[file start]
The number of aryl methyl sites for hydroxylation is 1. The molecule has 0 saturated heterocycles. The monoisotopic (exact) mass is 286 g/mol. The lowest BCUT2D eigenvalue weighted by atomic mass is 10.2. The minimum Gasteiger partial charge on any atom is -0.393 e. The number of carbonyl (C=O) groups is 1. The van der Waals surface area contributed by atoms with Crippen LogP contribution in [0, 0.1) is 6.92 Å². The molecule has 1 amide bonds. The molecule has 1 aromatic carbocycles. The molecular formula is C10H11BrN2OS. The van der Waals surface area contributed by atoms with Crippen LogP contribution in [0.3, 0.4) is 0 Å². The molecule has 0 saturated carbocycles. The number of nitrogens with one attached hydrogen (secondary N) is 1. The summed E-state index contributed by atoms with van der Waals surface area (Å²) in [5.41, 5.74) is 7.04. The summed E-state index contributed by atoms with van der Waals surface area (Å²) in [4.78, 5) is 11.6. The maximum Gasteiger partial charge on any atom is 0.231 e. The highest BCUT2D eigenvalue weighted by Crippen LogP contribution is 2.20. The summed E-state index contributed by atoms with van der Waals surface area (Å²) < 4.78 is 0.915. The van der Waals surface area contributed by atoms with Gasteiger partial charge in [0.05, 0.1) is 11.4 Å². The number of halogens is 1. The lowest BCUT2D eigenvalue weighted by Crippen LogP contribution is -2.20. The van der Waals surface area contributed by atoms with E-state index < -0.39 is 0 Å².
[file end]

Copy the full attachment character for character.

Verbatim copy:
The number of aryl methyl sites for hydroxylation is 1. The molecule has 0 saturated heterocycles. The monoisotopic (exact) mass is 286 g/mol. The lowest BCUT2D eigenvalue weighted by atomic mass is 10.2. The minimum Gasteiger partial charge on any atom is -0.393 e. The number of carbonyl (C=O) groups is 1. The van der Waals surface area contributed by atoms with Crippen LogP contribution in [0, 0.1) is 6.92 Å². The molecule has 1 amide bonds. The molecule has 1 aromatic carbocycles. The molecular formula is C10H11BrN2OS. The van der Waals surface area contributed by atoms with Crippen LogP contribution in [0.3, 0.4) is 0 Å². The molecule has 0 saturated carbocycles. The number of nitrogens with one attached hydrogen (secondary N) is 1. The summed E-state index contributed by atoms with van der Waals surface area (Å²) in [5.41, 5.74) is 7.04. The summed E-state index contributed by atoms with van der Waals surface area (Å²) in [4.78, 5) is 11.6. The maximum Gasteiger partial charge on any atom is 0.231 e. The highest BCUT2D eigenvalue weighted by Crippen LogP contribution is 2.20. The summed E-state index contributed by atoms with van der Waals surface area (Å²) < 4.78 is 0.915. The van der Waals surface area contributed by atoms with Gasteiger partial charge in [0.05, 0.1) is 11.4 Å². The number of halogens is 1. The lowest BCUT2D eigenvalue weighted by Crippen LogP contribution is -2.20. The van der Waals surface area contributed by atoms with E-state index < -0.39 is 0 Å².